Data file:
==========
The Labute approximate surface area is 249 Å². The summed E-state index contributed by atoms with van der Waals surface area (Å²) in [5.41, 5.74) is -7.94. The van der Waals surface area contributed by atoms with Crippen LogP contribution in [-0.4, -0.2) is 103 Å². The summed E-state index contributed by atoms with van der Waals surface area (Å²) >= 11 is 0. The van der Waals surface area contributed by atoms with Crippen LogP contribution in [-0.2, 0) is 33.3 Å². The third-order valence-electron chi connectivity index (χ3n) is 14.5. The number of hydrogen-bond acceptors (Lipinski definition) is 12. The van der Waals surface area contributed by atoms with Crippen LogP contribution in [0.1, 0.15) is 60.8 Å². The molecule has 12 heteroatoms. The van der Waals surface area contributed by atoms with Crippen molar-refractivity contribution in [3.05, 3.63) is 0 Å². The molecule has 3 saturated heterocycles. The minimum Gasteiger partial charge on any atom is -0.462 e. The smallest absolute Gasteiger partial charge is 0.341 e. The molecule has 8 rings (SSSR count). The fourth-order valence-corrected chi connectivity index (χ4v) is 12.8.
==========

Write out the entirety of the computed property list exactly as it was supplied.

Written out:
The Labute approximate surface area is 249 Å². The summed E-state index contributed by atoms with van der Waals surface area (Å²) in [5.41, 5.74) is -7.94. The van der Waals surface area contributed by atoms with Crippen LogP contribution in [-0.4, -0.2) is 103 Å². The summed E-state index contributed by atoms with van der Waals surface area (Å²) >= 11 is 0. The van der Waals surface area contributed by atoms with Crippen LogP contribution in [-0.2, 0) is 33.3 Å². The third-order valence-electron chi connectivity index (χ3n) is 14.5. The number of hydrogen-bond acceptors (Lipinski definition) is 12. The van der Waals surface area contributed by atoms with Crippen LogP contribution in [0.1, 0.15) is 60.8 Å². The molecule has 12 heteroatoms. The van der Waals surface area contributed by atoms with Crippen molar-refractivity contribution in [3.05, 3.63) is 0 Å². The molecule has 3 saturated heterocycles. The minimum Gasteiger partial charge on any atom is -0.462 e. The smallest absolute Gasteiger partial charge is 0.341 e. The molecule has 8 rings (SSSR count). The fourth-order valence-corrected chi connectivity index (χ4v) is 12.8.